Many people - most people? - will recall that the first Diesel engine, the one built by, um, well, Rudolf Diesel, ran on peanut oil, which may offer some explanation for Jimmy Carter's somewhat hyperbolic expectations for what biofuels can do, although everyone knows that Jimmy Carter was an ethanol guy in the end.
Rudolf Diesel died - probably a suicide - in 1913. (He should have died hereafter, there would have been time for such a word.)
Biodiesel thus is not new. It may now be considered "an alternative fuel" but we should all keep in the back of our mind that petroleum started out as an alternative to peanut oil.
Some eighty years after Diesel's death and the abandonment of "renewable" peanut oil in favor of petroleum the common modern enthusiasm for biodiesel has begun to rise both on an industrial scale and, to a lesser extent, in backyard production facilities. Germany, for instance, has a "renewable portfolio standard" that requires the addition of biodiesel to petroleum diesel. This is great if you're into "renewable portfolio standards" and maybe less than great if you're an organgatan or Sumatran tiger or rhino whose habitat has been rototilled to make a monoculture palm oil plantation so Germans can feel all renewally. (Renewally?) Organatans and sumatran rhinos and tigers aside, biodiesel can also be made out of waste oil cooking oil as well as waste industrial vegatable oils left over from things like the fractionation of soy bean oil to make lineoleic acid used to make some varnishes and paints. Indeed, in theory at least, biodiesel can be made from waste sewage grease and oils.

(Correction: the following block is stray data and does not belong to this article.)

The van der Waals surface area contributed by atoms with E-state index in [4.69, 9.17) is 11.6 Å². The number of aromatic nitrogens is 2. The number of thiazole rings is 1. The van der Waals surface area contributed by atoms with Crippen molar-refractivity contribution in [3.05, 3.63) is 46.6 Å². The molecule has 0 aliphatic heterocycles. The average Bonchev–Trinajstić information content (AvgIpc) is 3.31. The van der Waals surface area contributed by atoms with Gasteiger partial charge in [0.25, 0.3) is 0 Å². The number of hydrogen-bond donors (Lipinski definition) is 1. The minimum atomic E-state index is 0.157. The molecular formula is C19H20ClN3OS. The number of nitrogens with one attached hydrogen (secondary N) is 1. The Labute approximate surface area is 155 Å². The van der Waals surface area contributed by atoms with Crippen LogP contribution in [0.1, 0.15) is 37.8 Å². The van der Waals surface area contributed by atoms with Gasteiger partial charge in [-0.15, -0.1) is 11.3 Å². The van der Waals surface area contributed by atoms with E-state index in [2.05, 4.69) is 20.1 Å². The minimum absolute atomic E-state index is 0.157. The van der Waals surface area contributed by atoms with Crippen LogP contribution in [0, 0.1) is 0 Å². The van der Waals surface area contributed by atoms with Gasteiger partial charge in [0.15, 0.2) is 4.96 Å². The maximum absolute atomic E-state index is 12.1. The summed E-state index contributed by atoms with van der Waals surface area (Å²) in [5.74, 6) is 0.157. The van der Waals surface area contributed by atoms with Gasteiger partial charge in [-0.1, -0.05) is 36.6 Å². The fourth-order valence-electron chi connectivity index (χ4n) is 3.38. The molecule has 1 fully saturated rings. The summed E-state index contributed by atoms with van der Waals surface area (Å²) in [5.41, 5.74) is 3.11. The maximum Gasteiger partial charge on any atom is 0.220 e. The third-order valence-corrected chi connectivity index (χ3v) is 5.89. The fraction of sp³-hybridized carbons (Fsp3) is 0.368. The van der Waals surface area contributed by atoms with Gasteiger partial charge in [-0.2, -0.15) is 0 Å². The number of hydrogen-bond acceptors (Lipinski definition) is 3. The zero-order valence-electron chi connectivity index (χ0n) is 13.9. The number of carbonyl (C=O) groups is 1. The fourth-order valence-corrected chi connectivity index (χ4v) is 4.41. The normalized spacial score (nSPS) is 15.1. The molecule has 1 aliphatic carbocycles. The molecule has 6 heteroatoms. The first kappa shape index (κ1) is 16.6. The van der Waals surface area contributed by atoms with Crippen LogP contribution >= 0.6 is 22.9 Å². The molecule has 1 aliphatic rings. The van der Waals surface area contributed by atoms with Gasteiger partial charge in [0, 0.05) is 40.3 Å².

Fats and plant oils, such as canola oil, soybean oil, palm oil, tallow, etc, etc are all esters of fatty acids - long straight chain carbon molecules with a carboxylic acid function on the end - esterified to the three oxygen and three carbon trialcohol that glycerol is, we refer to these oils as triglycerides, or "triesters."